All posts by Ed Behan

MY REMARKS AT FRACK OF THE STATE, FRACK OF THE CLIMATE EVENT ON BEHALF OF THE LARIMER ALLIANCE, JANUARY 17, 2023

Good morning, people. My name is Ed Behan and I am with the Larimer Alliance for Health, Safety, & the Environment.

Yesterday there were many celebrations of the life and times of the late, great Martin Luther King, Jr, and his lifelong quest for social justice. And now here we are demanding environmental justice. This is sometimes dismissed as not being a related issue. However I don’t think I need to remind folks that the efforts of Cultivando, the community around the Bella Romero Academy, and tribal groups who resisted the Dakota Access Pipeline and other extractive incursions on native lands, only serve to demonstrate that the issues are intertwined and always have been.

Three years ago, with the passage of Senate Bill 19-181, this State made the remarkable first step of reordering the mission of the Colorado Oil and Gas Conservation Commission to prioritize the protection of our communities’ health, our safety, and our environment.

The Larimer Alliance has advocated for improved local regulation under the mandate of that legislation, as well as lobbied at the State level during rulemaking processes.

We are all here to mark progress made. . . but also to mark that the first step taken has been a stumbling one at best. While new rules have been enacted, and new monitoring standards have been crafted, it is clear that everything from bureaucratic inertia to outright discouragement of effective enforcement has hindered our progress. This legislature has the opportunity and the duty to correct that and keep us moving forward.

Today, as in his inaugural speech last week, the governor is supposed to reaffirm his commitment to Colorado achieving the goal of having its energy needs met by 100 % renewable sources by 2040. But you all have seen the figures, you know the reality of the thousands of oil and gas permits that have been approved since he took office in 2019, and the hundreds more in the permitting pipeline. I’ll take a leap here, give Mr. Polis the benefit of the doubt, and assume we achieve the goal of Colorado’s energy needs being carbon free by the goal date. . . but where is all this oil and gas that is being developed going? I assure you, if it is not being burned here in Colorado, it is being burned somewhere else. And my friends. . . THAT AIN’T CARBON NEUTRAL!

WE ALL KNOW WHAT NEEDS TO BE DONE, AND WE NEED TO HOLD OUR LEADERS ACCOUNTABLE TO SEE THAT IT HAPPENS. THANK YOU.

LETTER TO LOVELAND COUNCIL MEMBER ANDREA SAMSON FROM ALLIANCE SUPPORTER NANCY GARCIA ON CENTERRA DRILLING PROPOSALS

ONE OF OUR SUPPORTS IN LOVELAND SENT THE FOLLOWING LETTER TO HER CITY COUNCIL MEMBER, ANDREA SAMSON, REGARDING THE ISSUES SURROUNDING PROPOSED DRILLING NEAR CENTERRA BY THE MC WHINNEY DEVELOPMENT GROUP:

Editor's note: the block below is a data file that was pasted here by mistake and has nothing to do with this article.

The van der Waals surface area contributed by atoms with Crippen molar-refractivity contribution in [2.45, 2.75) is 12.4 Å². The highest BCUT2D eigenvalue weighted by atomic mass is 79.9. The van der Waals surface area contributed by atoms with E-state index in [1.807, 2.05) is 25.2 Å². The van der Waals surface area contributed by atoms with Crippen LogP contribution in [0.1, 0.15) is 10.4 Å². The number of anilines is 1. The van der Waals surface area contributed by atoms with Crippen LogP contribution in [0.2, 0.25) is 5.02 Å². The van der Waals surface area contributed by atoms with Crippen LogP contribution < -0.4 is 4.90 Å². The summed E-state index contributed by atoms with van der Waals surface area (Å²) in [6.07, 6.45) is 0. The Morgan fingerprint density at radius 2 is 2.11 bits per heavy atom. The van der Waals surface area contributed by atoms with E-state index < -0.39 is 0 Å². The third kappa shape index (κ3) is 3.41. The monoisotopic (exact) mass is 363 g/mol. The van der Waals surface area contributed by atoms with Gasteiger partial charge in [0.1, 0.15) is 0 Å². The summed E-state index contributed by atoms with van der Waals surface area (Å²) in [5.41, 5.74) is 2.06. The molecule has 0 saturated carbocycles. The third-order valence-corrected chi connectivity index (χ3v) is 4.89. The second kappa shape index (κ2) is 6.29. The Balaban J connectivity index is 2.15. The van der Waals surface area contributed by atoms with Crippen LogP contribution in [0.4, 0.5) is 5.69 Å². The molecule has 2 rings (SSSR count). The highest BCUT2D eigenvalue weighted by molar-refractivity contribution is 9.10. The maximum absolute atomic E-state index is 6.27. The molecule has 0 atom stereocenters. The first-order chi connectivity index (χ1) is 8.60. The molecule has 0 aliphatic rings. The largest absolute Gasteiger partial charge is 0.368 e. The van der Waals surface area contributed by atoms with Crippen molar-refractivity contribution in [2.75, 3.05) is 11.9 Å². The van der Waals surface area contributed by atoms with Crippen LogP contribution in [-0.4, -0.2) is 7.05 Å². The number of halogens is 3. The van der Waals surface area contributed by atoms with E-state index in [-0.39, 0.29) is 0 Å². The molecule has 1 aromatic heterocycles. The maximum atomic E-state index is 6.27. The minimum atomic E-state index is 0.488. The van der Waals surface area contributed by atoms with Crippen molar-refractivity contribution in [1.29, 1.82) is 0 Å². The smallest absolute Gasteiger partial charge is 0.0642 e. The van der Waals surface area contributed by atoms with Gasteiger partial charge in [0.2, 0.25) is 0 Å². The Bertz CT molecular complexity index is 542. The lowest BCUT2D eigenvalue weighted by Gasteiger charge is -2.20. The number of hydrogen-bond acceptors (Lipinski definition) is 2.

January 12, 2023

Dear Andrea,

Economic growth in the City of Loveland is bound by a Uniform Development Code (18.01.01.02) designed to promote public health, safety, and the general welfare.  Allowing hydraulic fracturing in the Centerra Region of Loveland violates this code and the city’s comprehensive plan.  Below are just some of the ways that fracking is NOT compatible with the Uniform Code.

Code: Promote economic opportunity, encourage investment, and promote property values.

Reality: The Oil and Gas Industry provides less than 1% of the states total employment but is projected to cost $1.36 billion annually in damages to the environment. That is 1.5 times the total taxes and fees oil and gas brings to the state. (CO Fiscal Institute, 2022).  Property values decline in areas polluted by  noise, heavy large vehicle traffic, and toxic air caused by invisible fracking gas leaks verified by infrared cameras. (Earthworks, 2022) More and more property owners in Centerra are voicing their concerns and protesting the planned 26 wells that they want stopped. (multiple dates, Loveland Reporter Herald.)

Code: Promote good civic design and site layout.

Reality: Loveland allows reverse setbacks that allow drilling only 300 feet from businesses that employ people such as wholesale nurseries, storage yards, heavy industry, composting facilities, and essential utility facilities. Residential development other than high occupancy buildings is located only 500 feet from an existing oil and gas facility. (City of Loveland Planning Division).  A majority of members of the Colorado Oil and Gas Conservation Commission say “All homes and schools in Colorado should be protected from new oil and gas drilling by a 2,000-foot buffer or setback – four times the current standard for urban areas”. (The Colorado Sun, 9-9-20) In areas with dense oil and gas site layout we see lower birth weights, more children with congenital heart defects, and more childhood cancers. (CU Anschutz Professor Lisa McKenzie). Being close to drilling sites is also dangerous for the elderly and those with breathing issues.

Code: Promote fiscally responsible infrastructure and services.

Reality:  The Oil and Gas industry has tens of thousands of orphaned wells that could cost tax payers billions of dollars to clean up. In addition to the financial burden “all of the science indicates that the dangerous gases that spew from wells are major contributors to climate change.” (Joe Salazar, Colorado Rising, 8-31-21). Climate caused disasters alone have cost the state between $20 billion and $50 billion since 1980. (Colorado Fiscal Institute)

Code: Lessen the risk of flood, fire, panic, and other dangers.